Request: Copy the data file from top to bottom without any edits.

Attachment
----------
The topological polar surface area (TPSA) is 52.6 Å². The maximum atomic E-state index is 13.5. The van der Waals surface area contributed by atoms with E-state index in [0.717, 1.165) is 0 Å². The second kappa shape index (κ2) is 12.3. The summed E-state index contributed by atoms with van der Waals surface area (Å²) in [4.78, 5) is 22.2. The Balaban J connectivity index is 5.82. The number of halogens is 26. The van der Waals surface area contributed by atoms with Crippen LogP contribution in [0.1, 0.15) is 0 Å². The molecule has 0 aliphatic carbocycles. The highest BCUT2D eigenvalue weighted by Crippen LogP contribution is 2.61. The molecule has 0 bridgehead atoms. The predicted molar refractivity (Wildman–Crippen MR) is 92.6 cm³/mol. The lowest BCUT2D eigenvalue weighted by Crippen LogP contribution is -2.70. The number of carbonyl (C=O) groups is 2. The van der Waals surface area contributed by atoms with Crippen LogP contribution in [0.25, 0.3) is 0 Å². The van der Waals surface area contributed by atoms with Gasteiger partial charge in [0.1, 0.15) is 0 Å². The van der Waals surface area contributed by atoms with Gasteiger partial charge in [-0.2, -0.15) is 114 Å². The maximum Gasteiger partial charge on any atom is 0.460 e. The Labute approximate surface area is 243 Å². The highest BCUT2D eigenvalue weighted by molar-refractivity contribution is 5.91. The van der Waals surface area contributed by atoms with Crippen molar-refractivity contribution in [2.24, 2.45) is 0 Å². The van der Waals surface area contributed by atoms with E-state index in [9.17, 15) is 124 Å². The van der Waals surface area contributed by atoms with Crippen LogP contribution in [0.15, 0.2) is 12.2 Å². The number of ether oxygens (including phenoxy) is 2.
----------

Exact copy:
The topological polar surface area (TPSA) is 52.6 Å². The maximum atomic E-state index is 13.5. The van der Waals surface area contributed by atoms with E-state index in [0.717, 1.165) is 0 Å². The second kappa shape index (κ2) is 12.3. The summed E-state index contributed by atoms with van der Waals surface area (Å²) in [4.78, 5) is 22.2. The Balaban J connectivity index is 5.82. The number of halogens is 26. The van der Waals surface area contributed by atoms with Crippen LogP contribution in [0.1, 0.15) is 0 Å². The molecule has 0 aliphatic carbocycles. The highest BCUT2D eigenvalue weighted by Crippen LogP contribution is 2.61. The molecule has 0 bridgehead atoms. The predicted molar refractivity (Wildman–Crippen MR) is 92.6 cm³/mol. The lowest BCUT2D eigenvalue weighted by Crippen LogP contribution is -2.70. The number of carbonyl (C=O) groups is 2. The van der Waals surface area contributed by atoms with Crippen LogP contribution in [0.25, 0.3) is 0 Å². The van der Waals surface area contributed by atoms with Gasteiger partial charge in [0.1, 0.15) is 0 Å². The van der Waals surface area contributed by atoms with Gasteiger partial charge in [-0.2, -0.15) is 114 Å². The maximum Gasteiger partial charge on any atom is 0.460 e. The Labute approximate surface area is 243 Å². The highest BCUT2D eigenvalue weighted by molar-refractivity contribution is 5.91. The van der Waals surface area contributed by atoms with Crippen molar-refractivity contribution in [2.24, 2.45) is 0 Å². The van der Waals surface area contributed by atoms with E-state index in [9.17, 15) is 124 Å². The van der Waals surface area contributed by atoms with Crippen LogP contribution in [0.15, 0.2) is 12.2 Å². The number of ether oxygens (including phenoxy) is 2.